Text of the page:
For example, in the pieces by the companies Hors Systèmes, Baro D‘Evel and Cie Sacekripa, they have specialized in the implementation of animals/pets. In contrast to traditional circus pieces, in these performances the animals are offered a stimulating environment that they can react to (if they so please). The recipients watch events that remain mostly unforeseeable.

Jugglers such as Julian Vogel in “China Series”, Darragh Mc Laughlin in “Stickman”, Andrea Salustri in “Materia”, Benjamin Richter in “TAKTiL” and Müller & Müller in “OI+IO” place their focus on nonhuman performers/objects in their work. Their pieces are based on extensive material research (among them, porcelain, wood, styrofoam) that are enriched by the exhibition formats. So, for example, in Julian Vogel’s “China Series #5”, plates that are screwed together like diabolos, on long strings from right to left across the stage. Vogel stays in the background (as the puppeteer). The focus is directed to the quality of movement and the specific materiality of the objects, which varies according to the form and size of the dishes. Rolling, crashing, bursting – the diversity of the materials’ behavior gives the objects almost anthropomorphic characteristics.

This is a strategy that is carried ad absurdum in “Tank and me” by Francesca Hyde. In the dialogue with Tank, a water canister that serves as her counterweight in her discipline of hair hanging, the anthroporphization of the nonhuman entity is the central instrument of the piece.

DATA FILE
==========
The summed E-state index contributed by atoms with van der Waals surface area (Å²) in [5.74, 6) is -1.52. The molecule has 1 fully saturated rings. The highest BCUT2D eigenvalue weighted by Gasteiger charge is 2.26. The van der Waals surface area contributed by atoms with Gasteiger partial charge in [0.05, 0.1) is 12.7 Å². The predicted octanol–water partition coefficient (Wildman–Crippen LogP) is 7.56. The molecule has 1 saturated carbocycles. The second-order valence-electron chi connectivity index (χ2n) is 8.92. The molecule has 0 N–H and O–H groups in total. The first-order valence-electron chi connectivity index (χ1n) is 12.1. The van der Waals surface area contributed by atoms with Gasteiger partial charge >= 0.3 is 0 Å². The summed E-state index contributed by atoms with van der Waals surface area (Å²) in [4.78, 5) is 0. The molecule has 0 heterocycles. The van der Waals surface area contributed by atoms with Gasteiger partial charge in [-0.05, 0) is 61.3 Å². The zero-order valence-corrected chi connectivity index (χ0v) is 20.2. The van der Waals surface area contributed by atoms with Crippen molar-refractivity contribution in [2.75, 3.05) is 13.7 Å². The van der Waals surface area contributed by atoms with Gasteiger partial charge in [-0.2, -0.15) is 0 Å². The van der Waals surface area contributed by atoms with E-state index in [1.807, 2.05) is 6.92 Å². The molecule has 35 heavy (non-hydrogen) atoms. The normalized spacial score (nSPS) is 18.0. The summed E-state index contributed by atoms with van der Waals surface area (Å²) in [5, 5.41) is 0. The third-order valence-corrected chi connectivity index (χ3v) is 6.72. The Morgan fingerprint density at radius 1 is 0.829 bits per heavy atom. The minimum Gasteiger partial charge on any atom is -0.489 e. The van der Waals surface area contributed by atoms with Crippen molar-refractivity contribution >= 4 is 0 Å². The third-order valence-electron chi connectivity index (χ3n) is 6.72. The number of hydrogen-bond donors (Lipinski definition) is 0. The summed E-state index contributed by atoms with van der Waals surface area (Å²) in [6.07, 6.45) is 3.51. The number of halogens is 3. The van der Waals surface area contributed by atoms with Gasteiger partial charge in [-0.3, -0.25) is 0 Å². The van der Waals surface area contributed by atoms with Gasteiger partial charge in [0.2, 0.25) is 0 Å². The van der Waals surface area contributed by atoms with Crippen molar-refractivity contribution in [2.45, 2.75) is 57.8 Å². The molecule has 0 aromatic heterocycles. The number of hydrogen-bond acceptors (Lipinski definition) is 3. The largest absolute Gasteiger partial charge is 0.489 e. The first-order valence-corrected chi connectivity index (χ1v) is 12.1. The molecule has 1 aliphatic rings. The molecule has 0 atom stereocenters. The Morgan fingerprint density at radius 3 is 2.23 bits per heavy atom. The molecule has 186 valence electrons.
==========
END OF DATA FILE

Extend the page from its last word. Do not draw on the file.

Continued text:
The use of nature as a performance space is the core strategy for companies such as La Migration or Barcode Circus Company. In their site-specific performances, the natural surroundings (for example, the forest, ocean…) are included as inherently performative. Natural powers, such as the wind, are used as central elements to create meaning, instead of negating them. You can often even find this strategy in digital circus formats and photographs10 such as “Cirque Hors Piste” (2016), “Un horizon vertical” (2007), “Naturally” (2015) and “The Quarry Project” (2019).

In addition, the demarcation of distributive agency (with the help of a specific rigging that places the focus on forces in effect during vertical cloth acrobatics) offers the possibility of a non-anthropocentric reception of “Fractales”11 by Cie Libertivore.

  1. Conclusion. Circus as a perception tool